The complexities, variance and spices of traditional Chinese cooking have sometimes been known to scare off even the most intrepid wine drinkers and purveyors. Like the mythical Nian running in terror from a child clad in red, the world of wine retreats – either behind a cold beer, (plausible), a soft drink (horrors) or a hastily built list of costly wines, which have no relation to Chinese food and everything to do with sales margins.
So, a cuisine that is typically a favorite of America’s young adults – a demographic that’s become more wine-friendly than ever – gets short shrift from most of the wine industry. A wine list featuring a buxom Bordeaux or muscular Merlot in a restaurant that specializes in spicy Szechwan? The clash might be more disturbing than the firecrackers thrown at the aforementioned Nian.
There is much relevance to these laments: The Chinese New Year has just begun its 15-day feast. Plus, it’s the Year of the Dragon, the most powerful sign of the Chinese zodiac. So, its time to be resolute, and seek out some new, value-priced wines that won’t leave one’s palate or wallet feeling fire-bombed after washing down Kung Pao with a high-tannin blockbuster.
Below are some wine-and-food pairings to enjoy over the next couple of festive weeks. In the spirit of the heady dragon, and the ramblings of past columns, the following won’t be chow-mein-and-Kung-Fu-Girl-Riesling meet-ups. Even if one’s celebration of Chinese New Year amounts to nothing more than take-out and a few stray bottle rockets, wine experimentation is encouraged as a resolution for all.
Tortoise Creek Viognier Vin d’Pays 2010: A great medium-bodied wine that’s not as acidic as a Sauvignon Blanc – and unlike many Chardonnays, sees no oak. “This would be great with Moo-Shu variations,” says Donald Hupp of Que Syrah in Chicago’s Lakeview neighborhood. “It’s nice and floral on the nose, with stone fruit on the palate – lots of white peach. $12.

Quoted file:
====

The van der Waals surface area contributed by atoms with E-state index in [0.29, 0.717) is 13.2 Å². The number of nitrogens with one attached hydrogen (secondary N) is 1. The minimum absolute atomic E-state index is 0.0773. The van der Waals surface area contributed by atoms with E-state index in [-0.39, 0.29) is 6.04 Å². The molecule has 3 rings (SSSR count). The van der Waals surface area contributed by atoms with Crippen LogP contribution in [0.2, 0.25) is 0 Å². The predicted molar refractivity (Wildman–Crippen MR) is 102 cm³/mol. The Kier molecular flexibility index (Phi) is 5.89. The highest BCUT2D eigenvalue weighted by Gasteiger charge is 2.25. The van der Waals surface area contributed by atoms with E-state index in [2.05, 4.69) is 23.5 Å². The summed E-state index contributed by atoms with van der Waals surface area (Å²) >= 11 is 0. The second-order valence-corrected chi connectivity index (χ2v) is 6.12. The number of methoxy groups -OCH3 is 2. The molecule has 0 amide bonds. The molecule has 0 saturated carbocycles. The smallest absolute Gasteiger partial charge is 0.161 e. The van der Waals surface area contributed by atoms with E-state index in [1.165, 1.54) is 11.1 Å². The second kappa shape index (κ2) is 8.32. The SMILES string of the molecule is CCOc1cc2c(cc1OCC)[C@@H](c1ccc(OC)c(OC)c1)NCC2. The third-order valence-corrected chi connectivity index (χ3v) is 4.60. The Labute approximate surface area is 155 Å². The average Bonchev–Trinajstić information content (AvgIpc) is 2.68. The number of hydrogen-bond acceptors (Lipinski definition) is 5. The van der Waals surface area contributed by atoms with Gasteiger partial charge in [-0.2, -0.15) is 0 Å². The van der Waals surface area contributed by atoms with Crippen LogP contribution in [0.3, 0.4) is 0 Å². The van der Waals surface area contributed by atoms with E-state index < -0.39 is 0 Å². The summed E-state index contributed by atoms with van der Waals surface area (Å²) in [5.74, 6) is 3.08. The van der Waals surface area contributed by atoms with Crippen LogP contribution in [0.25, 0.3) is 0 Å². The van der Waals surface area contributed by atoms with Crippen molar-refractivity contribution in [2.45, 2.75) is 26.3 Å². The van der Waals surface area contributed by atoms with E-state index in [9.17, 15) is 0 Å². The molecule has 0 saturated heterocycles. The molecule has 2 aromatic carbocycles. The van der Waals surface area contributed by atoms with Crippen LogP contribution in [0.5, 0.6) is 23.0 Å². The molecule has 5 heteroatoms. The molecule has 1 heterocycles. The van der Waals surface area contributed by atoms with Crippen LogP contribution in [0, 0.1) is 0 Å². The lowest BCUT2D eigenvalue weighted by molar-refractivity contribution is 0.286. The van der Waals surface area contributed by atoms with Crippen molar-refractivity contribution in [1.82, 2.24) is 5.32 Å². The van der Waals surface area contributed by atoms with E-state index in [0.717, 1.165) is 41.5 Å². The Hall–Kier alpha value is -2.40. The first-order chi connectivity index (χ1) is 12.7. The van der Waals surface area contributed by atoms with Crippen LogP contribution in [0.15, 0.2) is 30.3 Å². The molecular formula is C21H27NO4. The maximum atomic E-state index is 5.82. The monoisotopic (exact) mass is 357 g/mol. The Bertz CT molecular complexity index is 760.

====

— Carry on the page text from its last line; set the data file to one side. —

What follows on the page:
Thomas Schmitt (Mosel) Riesling: Asian influences abound at Chicago’s eclectic downtown restaurants, including State and Lake Chicago Tavern, in First Hospitality Group’s Wit Hotel. There, the menu features a Sesame Tuna Crunch, with Napa Cabbage, Edamame, wontons and ginger-soy dressing. “The Thomas Schmitt is a phenomenal pairing with this dish,” says FHG sommelier Eoin O’Donnell. “The acidity is balanced with a hint of sweetness, and complements the weight, texture and dressing of this entrée.” $15.
Mount Difficulty Roaring Meg Riesling: Another Riesling to consider, for the really spicy dishes like Kung Pao – which actually have a bit of sugar, too – is a semisweet version. The Mount Difficulty from New Zealand can stand up to the piquancy of Szechwan influences. It has enough body – with flavors of melon and honeysuckle – to withstand the spicy onslaught. $12.
Michel Redde Sancerre: This wine is crisp and palate-cleansing – great to have with a Cantonese-inspired seafood dish. O’Donnell also suggests mussels with green curry sauce served with a Thai-style rice cake. “The medium-plus body of this wine not only stands up to but complements the curry in this dish,” he says. “The acidity and intense mineral undertones tame the bite of the curry sauce. Phenomenal!” (It can be $18 if found on close-out specials.)
Stefano Farina Barbera d’Asti:There are heavier, richer Chinese dishes that can pair nicely with some not-so-heavy red wines, and a great value is this Barbera. “It’s got low tannin and really works well with crunchy beef,” says Hupp. “Like the Viognier I mentioned, it works very well with Moo-Shu dishes, and also barbecued pork.” $12.